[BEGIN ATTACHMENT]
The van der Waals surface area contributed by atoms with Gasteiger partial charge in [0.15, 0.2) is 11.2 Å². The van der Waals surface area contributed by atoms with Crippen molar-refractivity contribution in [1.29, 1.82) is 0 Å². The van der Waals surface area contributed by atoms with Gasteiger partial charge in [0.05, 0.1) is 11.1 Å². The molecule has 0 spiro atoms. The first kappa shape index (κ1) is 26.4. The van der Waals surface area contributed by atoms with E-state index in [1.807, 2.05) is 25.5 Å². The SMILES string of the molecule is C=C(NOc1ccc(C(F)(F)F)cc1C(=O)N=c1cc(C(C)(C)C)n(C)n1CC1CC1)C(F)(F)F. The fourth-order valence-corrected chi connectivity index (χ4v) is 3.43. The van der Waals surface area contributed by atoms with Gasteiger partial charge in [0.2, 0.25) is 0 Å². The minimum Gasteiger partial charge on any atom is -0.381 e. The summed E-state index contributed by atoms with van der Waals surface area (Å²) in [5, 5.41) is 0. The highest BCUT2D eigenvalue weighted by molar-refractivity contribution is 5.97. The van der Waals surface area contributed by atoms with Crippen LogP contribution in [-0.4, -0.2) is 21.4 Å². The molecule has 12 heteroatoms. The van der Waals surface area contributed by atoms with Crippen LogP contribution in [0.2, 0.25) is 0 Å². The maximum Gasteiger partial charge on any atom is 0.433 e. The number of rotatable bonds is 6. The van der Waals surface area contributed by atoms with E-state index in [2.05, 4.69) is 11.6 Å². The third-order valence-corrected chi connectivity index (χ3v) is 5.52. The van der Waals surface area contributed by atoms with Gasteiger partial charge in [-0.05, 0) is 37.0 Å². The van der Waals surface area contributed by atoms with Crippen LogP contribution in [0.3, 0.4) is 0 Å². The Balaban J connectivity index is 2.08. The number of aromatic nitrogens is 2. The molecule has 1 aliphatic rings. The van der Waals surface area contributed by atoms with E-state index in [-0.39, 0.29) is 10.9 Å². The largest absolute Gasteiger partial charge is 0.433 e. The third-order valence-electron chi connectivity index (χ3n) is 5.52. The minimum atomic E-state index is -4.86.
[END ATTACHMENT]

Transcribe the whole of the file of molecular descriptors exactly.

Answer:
The van der Waals surface area contributed by atoms with Gasteiger partial charge in [0.15, 0.2) is 11.2 Å². The van der Waals surface area contributed by atoms with Crippen molar-refractivity contribution in [1.29, 1.82) is 0 Å². The van der Waals surface area contributed by atoms with Gasteiger partial charge in [0.05, 0.1) is 11.1 Å². The molecule has 0 spiro atoms. The first kappa shape index (κ1) is 26.4. The van der Waals surface area contributed by atoms with E-state index in [1.807, 2.05) is 25.5 Å². The SMILES string of the molecule is C=C(NOc1ccc(C(F)(F)F)cc1C(=O)N=c1cc(C(C)(C)C)n(C)n1CC1CC1)C(F)(F)F. The fourth-order valence-corrected chi connectivity index (χ4v) is 3.43. The van der Waals surface area contributed by atoms with Gasteiger partial charge in [0.2, 0.25) is 0 Å². The minimum Gasteiger partial charge on any atom is -0.381 e. The summed E-state index contributed by atoms with van der Waals surface area (Å²) in [5, 5.41) is 0. The highest BCUT2D eigenvalue weighted by molar-refractivity contribution is 5.97. The van der Waals surface area contributed by atoms with Crippen LogP contribution in [-0.4, -0.2) is 21.4 Å². The molecule has 12 heteroatoms. The van der Waals surface area contributed by atoms with Crippen LogP contribution in [0.2, 0.25) is 0 Å². The maximum Gasteiger partial charge on any atom is 0.433 e. The number of rotatable bonds is 6. The van der Waals surface area contributed by atoms with E-state index in [2.05, 4.69) is 11.6 Å². The third-order valence-corrected chi connectivity index (χ3v) is 5.52. The van der Waals surface area contributed by atoms with Gasteiger partial charge in [-0.05, 0) is 37.0 Å². The van der Waals surface area contributed by atoms with Crippen LogP contribution in [0.3, 0.4) is 0 Å². The Balaban J connectivity index is 2.08. The number of aromatic nitrogens is 2. The molecule has 1 aliphatic rings. The van der Waals surface area contributed by atoms with E-state index in [-0.39, 0.29) is 10.9 Å². The largest absolute Gasteiger partial charge is 0.433 e. The third-order valence-electron chi connectivity index (χ3n) is 5.52. The minimum atomic E-state index is -4.86.